Seems they don’t want to grow up to a more mature state….
Just my thoughts….
Totally get how u feel it’s been a long 7 yrs, we didn’t get the support we needed until it was too late, I have been following 2 couples on you tube and both were suffering with infertility, the first one fell within 3 yrs the other has just fallen pregnant after her 3 rd attempt of ivf I am so happy for them they have also adopted 2 girls while doing ivf, to think of the drs had diagnosed my endometriosis earlier and my husbands azoospermia it was low 5 yrs ago our dream could of happened too one day I will get there
Because you are an emotionally complex woman, it can be both; you can both feel happy for someone else and sad for you. I can imagine a part of you is bracing for the slow death of the relationship as you anticipate its trajectory based on past experience–that alone sounds grueling. As Marci mentioned, I am grateful to not being experiencing that as much now that I am in my early 50’s. Now I just have friends who are becoming grandparents, but, as sad as I am that I will never be a grandparent, at least I don’t lose those women as friends. Sounds like a good time to honor your experience and to lick your wounds…
I’ve lost so many friends along the way once they have children. I’ve tried so hard to keep up with the friendships, but they always drift away and deviate towards others like them, with kids. It’s hard not to feel sad about this. And yes, they do come back once their kids are older, but then grandchildren come along and the whole cycle starts up all over again, where they are doing family stuff with their family unit and you’re an oversight – never invited to anything and they never bring them over.
I’ve also joined tons of groups and classes for things but tend to end up in silence when everyone talks about their offspring and again have felt like the odd one out.
It never ceases to amaze me how people never notice our silence, or that we don’t contribute to any of these conversations.
Jane P (UK) says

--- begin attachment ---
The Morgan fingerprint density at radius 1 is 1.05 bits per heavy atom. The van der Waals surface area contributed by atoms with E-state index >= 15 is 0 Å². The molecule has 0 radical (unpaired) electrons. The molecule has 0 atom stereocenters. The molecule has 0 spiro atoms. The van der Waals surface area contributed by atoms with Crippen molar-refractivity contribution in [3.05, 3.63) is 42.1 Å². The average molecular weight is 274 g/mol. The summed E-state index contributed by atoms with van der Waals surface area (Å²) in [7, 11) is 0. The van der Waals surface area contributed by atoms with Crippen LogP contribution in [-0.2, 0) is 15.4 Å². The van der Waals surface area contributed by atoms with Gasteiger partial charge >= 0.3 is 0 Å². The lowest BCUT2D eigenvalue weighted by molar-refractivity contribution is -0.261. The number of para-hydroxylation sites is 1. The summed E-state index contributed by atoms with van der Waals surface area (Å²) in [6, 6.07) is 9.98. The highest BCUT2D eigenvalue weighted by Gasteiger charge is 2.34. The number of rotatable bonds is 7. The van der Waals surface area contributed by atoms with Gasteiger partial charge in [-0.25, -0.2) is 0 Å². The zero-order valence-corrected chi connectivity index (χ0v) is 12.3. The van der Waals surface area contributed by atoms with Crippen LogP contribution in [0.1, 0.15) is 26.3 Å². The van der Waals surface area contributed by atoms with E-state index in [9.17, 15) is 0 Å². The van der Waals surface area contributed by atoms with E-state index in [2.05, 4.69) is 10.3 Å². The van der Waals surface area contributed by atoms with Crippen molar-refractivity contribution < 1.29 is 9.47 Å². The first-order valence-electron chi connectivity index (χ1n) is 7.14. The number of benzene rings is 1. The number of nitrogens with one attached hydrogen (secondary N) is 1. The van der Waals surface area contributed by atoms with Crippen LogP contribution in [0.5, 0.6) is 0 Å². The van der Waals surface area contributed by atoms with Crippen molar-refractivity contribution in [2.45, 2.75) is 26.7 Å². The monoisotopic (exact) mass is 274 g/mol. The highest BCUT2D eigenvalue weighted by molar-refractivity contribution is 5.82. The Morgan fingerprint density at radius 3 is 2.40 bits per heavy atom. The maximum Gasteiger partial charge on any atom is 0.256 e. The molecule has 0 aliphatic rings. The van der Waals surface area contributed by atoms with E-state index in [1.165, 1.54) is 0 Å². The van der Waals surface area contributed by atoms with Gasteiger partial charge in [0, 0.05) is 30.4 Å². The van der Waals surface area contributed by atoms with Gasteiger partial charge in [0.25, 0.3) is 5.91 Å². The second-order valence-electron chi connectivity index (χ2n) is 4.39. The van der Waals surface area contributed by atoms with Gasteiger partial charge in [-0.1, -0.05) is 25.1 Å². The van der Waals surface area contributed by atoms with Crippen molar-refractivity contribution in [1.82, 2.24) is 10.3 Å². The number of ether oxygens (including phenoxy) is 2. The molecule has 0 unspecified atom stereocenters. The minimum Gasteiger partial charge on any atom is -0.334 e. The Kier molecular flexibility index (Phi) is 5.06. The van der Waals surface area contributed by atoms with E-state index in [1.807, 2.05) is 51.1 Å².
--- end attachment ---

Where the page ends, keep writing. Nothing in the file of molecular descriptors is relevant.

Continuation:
Hi Kathleen – thanks so much for sharing your story. I am so sorry you’ve lost another friend and that you have inevitably with this news had to relive your own loss of motherhood as well as a social buddy. I’ve lost a lot of friends in this way – in the end my husband actually said out loud “I think we should only befriend older people”. We didn’t plan to do this but to protect ourselves its sort of what happened and it helped. Most of our younger friends are back in our lives as the children have grown up – I do know its short lived as grandchildren will be along in the next 5 years. I rely less on female friendships but I appreciate that is not so easy when you are single – I spend a lot of Friday’s nights in the pub with my husband and his male mates and we spent last Saturday afternoon in the pub watching the rugby! This is really difficult when you are single – male friends that you don’t date is tricky territory. The connection I have though (besides hubby) is sport. I know a few guys from the gym I go to (we can always talk about the spinning session) and I can recommend learning to ski or snowboard for connecting with guys. Big hugs to everyone here at LWB and especially those who don’t have a partner to support them. I do recommend joining a gym wherever you are on your journey – body balance is a great class for mind and spirit and letting off steam in a body combat class has helped me through. I have made some girlfriends in these classes too. At the end of the day though we must allow ourselves to be sad for ourselves and not expect the feeling of loss not to hit hard and hang over us for a while.